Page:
12 October 2007
I love fairy tales. I love the language and the imagery and the allegory--the whole package. I wish people would stop thinking of fairy tales as exclusively for children, because they aren't. The tradition of the fairy tale dates back to the oral history of literature, when stories were told rather than read. That's why some of them are so frightening and just plain twisted. Long before they became morality morsels for children, fairy tales warned listeners to be careful in a dangerous world.
So with that in mind, I whole heartedly recommend Keturah and Lord Death, a book for a YA audience steeped in fairy tale tradition. I'm almost finished, and I love it! Keturah is a young woman with a talent for telling stories. She also has a talent, if you want to call it that, for seeing Death (who is a rather sympathetic, burdened character in this book.) The people of Keturah's village, once they become aware of her ability, beg her to intercede with Death on their behalf, but don't want anything to do with her otherwise. Meanwhile, Keturah has her own bargains to broker with Death, who not only is ready to take her from this earth, but claim her as his bride as well. Great stuff!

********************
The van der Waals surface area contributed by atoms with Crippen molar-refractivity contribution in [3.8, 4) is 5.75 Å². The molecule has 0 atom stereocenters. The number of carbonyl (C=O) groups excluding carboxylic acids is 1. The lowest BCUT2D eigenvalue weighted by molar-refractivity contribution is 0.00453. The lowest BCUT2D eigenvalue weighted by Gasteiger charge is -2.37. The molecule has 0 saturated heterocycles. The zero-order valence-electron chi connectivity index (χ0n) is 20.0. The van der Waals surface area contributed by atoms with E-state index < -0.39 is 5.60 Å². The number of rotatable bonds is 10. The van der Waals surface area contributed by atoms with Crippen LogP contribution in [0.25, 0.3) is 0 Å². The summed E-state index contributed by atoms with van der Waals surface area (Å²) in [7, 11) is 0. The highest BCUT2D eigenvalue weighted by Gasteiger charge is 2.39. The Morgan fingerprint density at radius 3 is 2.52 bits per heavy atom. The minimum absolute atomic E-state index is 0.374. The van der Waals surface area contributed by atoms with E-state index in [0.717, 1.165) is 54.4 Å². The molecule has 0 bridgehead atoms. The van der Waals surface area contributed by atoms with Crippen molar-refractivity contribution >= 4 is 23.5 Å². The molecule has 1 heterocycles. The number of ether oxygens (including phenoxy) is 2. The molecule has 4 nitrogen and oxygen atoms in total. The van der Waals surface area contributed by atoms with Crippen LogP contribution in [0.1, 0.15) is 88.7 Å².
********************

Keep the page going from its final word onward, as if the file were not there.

Still on the topic of outwitting Death, check out Teresa Bateman's picture book The Keeper of Soles, in which a cobbler manages to put off the inevitable with the promise of new shoes.